Samira Ibrahim’s name was not very popular in Egypt, yet her poignant experience caught the attention of Amnesty International and several local human rights groups. Ibrahim and seven other women were sexually assaulted in an Egyptian military detention center where she was kept for four days. Unlike her peers, Ibrahim chose not to remain silent and pursued legal actions against her abusers and filed two suits against the practice, one demanding it be banned and another accusing an officer of sexual assault.
On a crackdown on demonstrators in Tahrir square on March 9, 2011, a month after President Mubarak was forced to step down, Ibrahim was arrested along 172 other demonstrators, including 17 women. The women were shoved inside a police van and upon arrival to the detention center; the army officers threated them with prostitution charges. To prove their innocence, Samira and the other girls were forced to take their clothes off and undergo a virginity test, by a male doctor, in a room with opened windows and doors, through which male soldiers were watching them and taking photographs using their cell phones.
In a society where women’s honor and chastity are related to her virginity, rape and sexual assault are rarely reported because such crimes bring shame on the victim and her family. — one recent report from 2003 found as many as 98 percent of rape and sexual assault cases are not reported to authorities. However, Ibrahim with the support of her family broke this taboo and exposed the violation against her. In a televised interview, Ibrahim explained that she filed the suits because she wanted to spare women what she had gone through.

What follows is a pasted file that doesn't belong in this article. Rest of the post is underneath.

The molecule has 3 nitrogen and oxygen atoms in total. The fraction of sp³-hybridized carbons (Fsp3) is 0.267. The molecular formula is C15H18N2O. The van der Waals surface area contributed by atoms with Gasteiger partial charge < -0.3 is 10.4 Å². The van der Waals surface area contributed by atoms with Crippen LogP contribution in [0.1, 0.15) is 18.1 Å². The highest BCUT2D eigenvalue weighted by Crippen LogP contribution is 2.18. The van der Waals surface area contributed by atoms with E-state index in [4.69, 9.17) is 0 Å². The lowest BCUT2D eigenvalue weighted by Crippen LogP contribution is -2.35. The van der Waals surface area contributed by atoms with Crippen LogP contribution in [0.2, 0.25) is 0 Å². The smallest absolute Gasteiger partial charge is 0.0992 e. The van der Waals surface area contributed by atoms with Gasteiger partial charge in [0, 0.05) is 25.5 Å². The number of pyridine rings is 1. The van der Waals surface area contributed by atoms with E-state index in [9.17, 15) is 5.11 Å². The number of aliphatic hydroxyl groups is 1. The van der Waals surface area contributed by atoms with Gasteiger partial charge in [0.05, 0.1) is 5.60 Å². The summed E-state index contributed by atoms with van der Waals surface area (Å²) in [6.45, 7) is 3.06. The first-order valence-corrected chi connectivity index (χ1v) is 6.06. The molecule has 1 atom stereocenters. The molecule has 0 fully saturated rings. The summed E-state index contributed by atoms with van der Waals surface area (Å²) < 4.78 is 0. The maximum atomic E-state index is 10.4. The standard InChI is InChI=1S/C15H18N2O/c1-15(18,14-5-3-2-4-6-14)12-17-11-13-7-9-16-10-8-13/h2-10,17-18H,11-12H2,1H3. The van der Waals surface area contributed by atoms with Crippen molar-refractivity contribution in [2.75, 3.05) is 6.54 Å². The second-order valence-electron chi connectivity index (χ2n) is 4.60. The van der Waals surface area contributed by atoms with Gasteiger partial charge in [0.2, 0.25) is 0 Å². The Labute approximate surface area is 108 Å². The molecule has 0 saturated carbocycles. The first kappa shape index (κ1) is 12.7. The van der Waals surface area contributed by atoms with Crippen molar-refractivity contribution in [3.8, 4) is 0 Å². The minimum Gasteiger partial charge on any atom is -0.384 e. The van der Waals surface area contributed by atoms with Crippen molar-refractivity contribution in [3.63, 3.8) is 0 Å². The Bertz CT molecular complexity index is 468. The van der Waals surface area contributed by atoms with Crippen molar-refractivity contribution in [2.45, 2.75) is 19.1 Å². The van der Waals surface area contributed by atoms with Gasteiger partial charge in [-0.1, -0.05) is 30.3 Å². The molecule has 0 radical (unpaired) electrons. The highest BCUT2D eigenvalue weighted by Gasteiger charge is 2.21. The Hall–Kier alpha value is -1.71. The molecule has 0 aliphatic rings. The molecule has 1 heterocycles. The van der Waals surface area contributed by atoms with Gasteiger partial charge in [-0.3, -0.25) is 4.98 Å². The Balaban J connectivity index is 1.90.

Despite the admission of an Egyptian army general to CNN that these checks were indeed conducted on girls so women could not later accuse the officers of rape, the Army lawyer denied Ibrahim allegations and requested the case to be closed for lack of evidence. Ibrahim waited impatiently for nine months while her legal representatives’ worked on her case.
During the thirty years of Mubarak’s reign, women status in Egypt has reached its lowest, perhaps in the last fifty years. Sexual harassment has reached unprecedented levels. In addition to the daily harassment women were subjected to in the streets, on various national holidays, a sexual harassment squad that consisted of hundreds of government thugs, targeted women gathering in parks or in front of movie theaters. The motives were obviously to humiliate and plant fear into their hearts.
Under tyrannical regimes, assault on women is often used as a weapon to silence the oppositions by threatening to violate their wives or daughters. The virginity tests the female demonstrators were subjected to were yet another form of rape, not just sexual, but emotional and mental as well. The purpose of this humiliating procedure was merely to degrade women and to stop them from sharing in the political life. It was a common practice prior to the Egyptian revolution of January 25 that women who shared in rallies against Mubarak’s rule were systematically assaulted by anti-riots police.
On December 27,2011, few days after the world witnessed the blue bra incident, that shook the world, when a woman was dragged and beaten up in the streets of Cairo by the army police, the Egyptian courts ordered the country’s military rulers to ban the use of “virginity tests” on female detainees. Human rights activists celebrated the ruling that restored some justice to the abused women. Ibrahim’s lawyers were hopeful that the army doctor who performed the procedure would be charged with sexual assault. But against all expectations, on January 2, 2012, the judge charged him with performing an act of indecency which would cost him a fine of fifty dollars and a maximum sentence of a year in jail. A sexual assault charge would have sent him fifteen years in jail.
The ruling was condemned by human rights organizations. It not only didn’t bring justice to the victims, but it also meant that the doctor was punished for his personal conduct, as if he had acted on his own rather than following orders. It is obvious that the Egyptian military that refuses to hold its officials accountable for the atrocities committed against civilians had a saying in the verdict.
It is still unclear if Ibrahim’s lawyers will appeal the verdict.
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